Favorite Travel Quotes

"Travel is fatal to prejudice, bigotry, and narrow-mindedness, and many of our people need it sorely on these accounts."
-- Mark Twain
Innocents Abroad

"Stop worrying about the potholes in the road and celebrate the journey." -- Fitzhugh Mullan

"A good traveler has no fixed plans and is not intent on arriving." -- Lao Tzu

Archive for February, 2008

From Death Valley to Gambling Fever

posted: February 29th, 2008 | by:Bert

Departing Death Valley

Departing Death Valley

©Bert Gildart: Three days ago we departed Death Valley, leaving by way of Furnace Creek Wash. The road passes Zabriske Point, climbs over a pass and then descends to a junction well known as Death Valley Junction.

Janie and I stopped at the junction, for we hoped to learn a bit more about what has become a famous fixture through the years–and perhaps even catch a glimpse of the person who has made that fixture so famous.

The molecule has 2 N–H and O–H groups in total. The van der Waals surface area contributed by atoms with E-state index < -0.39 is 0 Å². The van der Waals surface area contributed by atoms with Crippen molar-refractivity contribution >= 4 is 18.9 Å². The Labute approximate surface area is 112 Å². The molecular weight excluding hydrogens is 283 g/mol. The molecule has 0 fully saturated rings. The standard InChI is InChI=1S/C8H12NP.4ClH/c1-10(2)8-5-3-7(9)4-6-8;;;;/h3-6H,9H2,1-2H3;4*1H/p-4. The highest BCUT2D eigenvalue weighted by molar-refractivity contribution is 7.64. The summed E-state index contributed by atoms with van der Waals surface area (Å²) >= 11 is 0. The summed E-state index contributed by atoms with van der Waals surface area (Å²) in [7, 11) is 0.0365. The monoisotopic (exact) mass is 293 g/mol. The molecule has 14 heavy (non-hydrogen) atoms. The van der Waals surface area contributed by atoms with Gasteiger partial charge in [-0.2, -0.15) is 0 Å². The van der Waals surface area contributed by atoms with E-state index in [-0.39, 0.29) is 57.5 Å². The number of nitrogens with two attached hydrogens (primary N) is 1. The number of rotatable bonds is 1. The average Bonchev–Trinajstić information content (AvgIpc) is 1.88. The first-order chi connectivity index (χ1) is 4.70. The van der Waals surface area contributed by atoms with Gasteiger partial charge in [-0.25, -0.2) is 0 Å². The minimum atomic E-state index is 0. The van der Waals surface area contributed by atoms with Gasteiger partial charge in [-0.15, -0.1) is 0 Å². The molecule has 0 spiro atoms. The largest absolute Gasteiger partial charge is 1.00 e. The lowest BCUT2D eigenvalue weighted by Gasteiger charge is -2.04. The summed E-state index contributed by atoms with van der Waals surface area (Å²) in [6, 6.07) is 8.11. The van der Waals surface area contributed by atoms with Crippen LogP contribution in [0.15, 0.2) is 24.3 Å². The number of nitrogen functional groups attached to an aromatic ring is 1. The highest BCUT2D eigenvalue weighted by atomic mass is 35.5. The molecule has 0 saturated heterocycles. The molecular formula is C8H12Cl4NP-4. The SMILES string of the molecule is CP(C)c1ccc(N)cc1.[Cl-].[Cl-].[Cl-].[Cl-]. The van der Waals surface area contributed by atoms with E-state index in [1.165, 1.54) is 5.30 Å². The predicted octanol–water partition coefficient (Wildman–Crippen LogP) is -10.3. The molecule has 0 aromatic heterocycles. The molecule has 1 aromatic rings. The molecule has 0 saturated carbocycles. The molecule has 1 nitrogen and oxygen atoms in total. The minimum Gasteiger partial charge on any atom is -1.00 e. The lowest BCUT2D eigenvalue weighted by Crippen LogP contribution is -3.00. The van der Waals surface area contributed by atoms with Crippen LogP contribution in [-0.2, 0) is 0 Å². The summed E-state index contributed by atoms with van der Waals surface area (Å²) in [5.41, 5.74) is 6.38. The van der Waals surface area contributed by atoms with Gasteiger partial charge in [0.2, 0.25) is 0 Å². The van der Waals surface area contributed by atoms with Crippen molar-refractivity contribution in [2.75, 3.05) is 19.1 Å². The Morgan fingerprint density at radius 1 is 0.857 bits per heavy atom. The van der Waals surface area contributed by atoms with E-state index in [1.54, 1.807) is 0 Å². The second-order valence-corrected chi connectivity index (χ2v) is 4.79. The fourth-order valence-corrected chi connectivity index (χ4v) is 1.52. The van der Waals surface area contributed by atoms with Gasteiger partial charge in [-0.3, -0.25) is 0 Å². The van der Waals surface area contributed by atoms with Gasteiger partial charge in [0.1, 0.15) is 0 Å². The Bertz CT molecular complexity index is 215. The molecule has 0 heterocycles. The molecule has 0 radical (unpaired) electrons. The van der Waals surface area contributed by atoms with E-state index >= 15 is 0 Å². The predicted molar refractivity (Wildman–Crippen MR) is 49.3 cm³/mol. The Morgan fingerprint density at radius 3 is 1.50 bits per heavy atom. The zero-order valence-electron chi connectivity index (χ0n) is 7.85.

Marta Becket is responsible for the creation of the Amargosa Opera House, now an institution in Nevada. Marta, as the story goes, loved opera, and while growing up in New York, she studied dance, art and piano.


As an adult, she supported herself and her mother in a freelance manner. She danced at Radio City Music Hall in the corps de ballet and won small parts on Broadway. But, Becket wanted something else; she wanted to take control of all aspects of her dancing and, so, she and her husband went on the road where she quickly became a one-woman show.